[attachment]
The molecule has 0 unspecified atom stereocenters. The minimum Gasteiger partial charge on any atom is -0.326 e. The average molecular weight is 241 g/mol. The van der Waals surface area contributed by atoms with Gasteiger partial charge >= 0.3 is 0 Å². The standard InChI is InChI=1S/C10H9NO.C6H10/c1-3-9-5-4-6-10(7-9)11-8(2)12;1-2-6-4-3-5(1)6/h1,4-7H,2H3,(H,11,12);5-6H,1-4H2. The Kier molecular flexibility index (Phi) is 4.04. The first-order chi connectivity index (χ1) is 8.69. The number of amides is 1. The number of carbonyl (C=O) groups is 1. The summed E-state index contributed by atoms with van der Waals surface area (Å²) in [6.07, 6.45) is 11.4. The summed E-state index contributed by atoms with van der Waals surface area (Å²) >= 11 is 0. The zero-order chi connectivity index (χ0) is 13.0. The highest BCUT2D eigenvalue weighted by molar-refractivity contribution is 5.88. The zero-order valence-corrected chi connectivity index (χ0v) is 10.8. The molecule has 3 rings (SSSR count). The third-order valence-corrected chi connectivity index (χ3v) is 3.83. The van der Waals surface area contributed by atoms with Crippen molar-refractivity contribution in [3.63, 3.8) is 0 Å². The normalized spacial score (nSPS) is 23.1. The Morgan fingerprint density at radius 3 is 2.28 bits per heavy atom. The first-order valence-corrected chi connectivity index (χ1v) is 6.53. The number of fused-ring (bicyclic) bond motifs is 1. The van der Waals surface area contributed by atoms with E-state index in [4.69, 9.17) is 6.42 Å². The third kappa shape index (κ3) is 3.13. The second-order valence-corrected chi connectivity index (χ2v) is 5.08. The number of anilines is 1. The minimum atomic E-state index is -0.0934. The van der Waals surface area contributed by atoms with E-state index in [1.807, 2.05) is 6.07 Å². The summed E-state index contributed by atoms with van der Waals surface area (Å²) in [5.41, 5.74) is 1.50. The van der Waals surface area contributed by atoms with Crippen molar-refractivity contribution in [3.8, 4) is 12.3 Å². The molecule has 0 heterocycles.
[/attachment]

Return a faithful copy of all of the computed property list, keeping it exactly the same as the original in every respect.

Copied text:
The molecule has 0 unspecified atom stereocenters. The minimum Gasteiger partial charge on any atom is -0.326 e. The average molecular weight is 241 g/mol. The van der Waals surface area contributed by atoms with Gasteiger partial charge >= 0.3 is 0 Å². The standard InChI is InChI=1S/C10H9NO.C6H10/c1-3-9-5-4-6-10(7-9)11-8(2)12;1-2-6-4-3-5(1)6/h1,4-7H,2H3,(H,11,12);5-6H,1-4H2. The Kier molecular flexibility index (Phi) is 4.04. The first-order chi connectivity index (χ1) is 8.69. The number of amides is 1. The number of carbonyl (C=O) groups is 1. The summed E-state index contributed by atoms with van der Waals surface area (Å²) in [6.07, 6.45) is 11.4. The summed E-state index contributed by atoms with van der Waals surface area (Å²) >= 11 is 0. The zero-order chi connectivity index (χ0) is 13.0. The highest BCUT2D eigenvalue weighted by molar-refractivity contribution is 5.88. The zero-order valence-corrected chi connectivity index (χ0v) is 10.8. The molecule has 3 rings (SSSR count). The third-order valence-corrected chi connectivity index (χ3v) is 3.83. The van der Waals surface area contributed by atoms with Crippen molar-refractivity contribution in [3.63, 3.8) is 0 Å². The normalized spacial score (nSPS) is 23.1. The Morgan fingerprint density at radius 3 is 2.28 bits per heavy atom. The first-order valence-corrected chi connectivity index (χ1v) is 6.53. The number of fused-ring (bicyclic) bond motifs is 1. The van der Waals surface area contributed by atoms with E-state index in [4.69, 9.17) is 6.42 Å². The third kappa shape index (κ3) is 3.13. The second-order valence-corrected chi connectivity index (χ2v) is 5.08. The number of anilines is 1. The minimum atomic E-state index is -0.0934. The van der Waals surface area contributed by atoms with E-state index in [1.807, 2.05) is 6.07 Å². The summed E-state index contributed by atoms with van der Waals surface area (Å²) in [5.41, 5.74) is 1.50. The van der Waals surface area contributed by atoms with Crippen molar-refractivity contribution in [3.8, 4) is 12.3 Å². The molecule has 0 heterocycles.